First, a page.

- Guyana welcomes non-stop flight by JetBlue Read More
- Butterfield axes jobs in Bermuda and Cayman Islands Read More
- Milan thrash Wotton Read More
- Jordan, Lewis do it for Patriots Read More
- Wanted: A more efficient airport Read More
- Low-hanging fruit for all Read More
- Ewan McGregor in new Star Wars series Read More
For much of 2015, throughout 2016 and even last year, Barbadians at home and those living abroad were encouraged by the state via the Central Bank to invest in Government Savings Bonds.
Saving Bonds had been on offer for 35 years and there was never any negative fallout or doubt about the guarantees.
It came over as a good idea, and the public responded overwhelmingly.
After all, people were not getting the kinds of returns from the commercial banks as previously; and in the aftermath of the CLICO fiasco, people were apprehensive about where to put their hard-earned money.
Many of the public officers who were retiring after putting in 33 1/3 years sought a safe haven to put aside a few dollars for a rainy day and old age.
Now the country is on a fiscal cliff, these very average working class bondholders want to know is whether they are going to be pushed over the ridge.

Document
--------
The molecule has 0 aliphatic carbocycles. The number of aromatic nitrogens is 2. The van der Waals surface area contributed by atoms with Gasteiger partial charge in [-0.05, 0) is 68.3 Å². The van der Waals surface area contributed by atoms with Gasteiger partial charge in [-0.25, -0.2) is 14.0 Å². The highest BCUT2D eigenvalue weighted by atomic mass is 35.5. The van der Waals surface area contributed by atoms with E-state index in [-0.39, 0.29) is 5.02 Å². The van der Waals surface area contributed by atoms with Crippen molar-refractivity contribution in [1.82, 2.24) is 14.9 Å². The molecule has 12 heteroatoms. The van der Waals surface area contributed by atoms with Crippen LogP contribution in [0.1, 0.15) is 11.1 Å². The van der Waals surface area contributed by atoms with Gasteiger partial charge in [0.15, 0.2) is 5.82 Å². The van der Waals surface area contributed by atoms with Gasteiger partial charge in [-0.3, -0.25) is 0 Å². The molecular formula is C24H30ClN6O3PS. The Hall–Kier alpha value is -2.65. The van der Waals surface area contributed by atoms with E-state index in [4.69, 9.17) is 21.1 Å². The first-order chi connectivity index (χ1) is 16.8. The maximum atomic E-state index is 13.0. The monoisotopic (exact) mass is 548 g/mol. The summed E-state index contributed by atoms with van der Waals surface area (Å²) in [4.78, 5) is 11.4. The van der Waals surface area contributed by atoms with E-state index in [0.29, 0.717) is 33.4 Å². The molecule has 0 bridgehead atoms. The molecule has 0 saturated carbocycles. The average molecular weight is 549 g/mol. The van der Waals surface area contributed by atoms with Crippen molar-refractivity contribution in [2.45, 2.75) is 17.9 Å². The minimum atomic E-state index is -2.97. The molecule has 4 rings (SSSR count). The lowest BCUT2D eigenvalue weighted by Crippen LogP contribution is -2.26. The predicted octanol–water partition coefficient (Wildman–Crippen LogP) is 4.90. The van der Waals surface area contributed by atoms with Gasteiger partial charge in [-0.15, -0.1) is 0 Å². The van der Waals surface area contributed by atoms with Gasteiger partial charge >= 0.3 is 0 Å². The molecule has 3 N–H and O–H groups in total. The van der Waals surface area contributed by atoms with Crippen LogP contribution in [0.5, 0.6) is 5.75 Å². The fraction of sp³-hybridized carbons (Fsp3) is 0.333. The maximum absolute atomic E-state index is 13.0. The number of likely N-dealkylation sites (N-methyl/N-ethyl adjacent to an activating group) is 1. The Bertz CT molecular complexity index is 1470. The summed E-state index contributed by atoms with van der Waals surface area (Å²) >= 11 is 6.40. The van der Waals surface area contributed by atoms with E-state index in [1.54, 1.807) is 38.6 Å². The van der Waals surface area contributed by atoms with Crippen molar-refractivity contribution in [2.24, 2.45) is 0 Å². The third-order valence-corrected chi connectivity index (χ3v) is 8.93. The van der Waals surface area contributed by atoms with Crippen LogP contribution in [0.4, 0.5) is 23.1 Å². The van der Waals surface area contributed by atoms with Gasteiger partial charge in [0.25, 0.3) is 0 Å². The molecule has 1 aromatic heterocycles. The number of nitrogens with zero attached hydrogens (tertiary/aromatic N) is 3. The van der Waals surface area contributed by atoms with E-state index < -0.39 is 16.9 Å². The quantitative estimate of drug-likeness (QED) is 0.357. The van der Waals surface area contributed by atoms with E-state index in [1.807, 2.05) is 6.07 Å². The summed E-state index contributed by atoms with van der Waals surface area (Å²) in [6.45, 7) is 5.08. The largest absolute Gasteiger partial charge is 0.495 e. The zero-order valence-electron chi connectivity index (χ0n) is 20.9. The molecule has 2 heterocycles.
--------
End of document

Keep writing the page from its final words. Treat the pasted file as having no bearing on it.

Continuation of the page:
And though Prime Minister Mia Amor Mottley’s conversations with the people are refreshing and welcoming, her talk on Sunday evening did not go into details on this issue.
The economists and bankers always talk about people taking a “haircut” when their investments go down the drain, as was the case in Greece. Bajan bondholders need to know if they are going to have their heads “shaved”.
This could be a double whammy, as it is not only the retired workers, those who have sacrificed and put aside, who may be at risk, but possibly small businesses and even what should be the financially savvy credit unions.
Government should state how many holders of Savings Bonds there are in Barbados, how many of these are individual holders, and how much money is tied up in this investment.
After the collapse of Trade Confirmers, Plantations Limited and CLICO, Barbadians do not want bad news about their finances, and more so from the state, which has always promised guarantees.
It would also be good for former Minister of Finance Chris Sinckler and former Central Bank Governor Delisle Worrell to both address this issue, as much of the moral suasion to buy these bonds was utilised on their watch.
Clarity is needed, and urgently. People are anxious. (ES)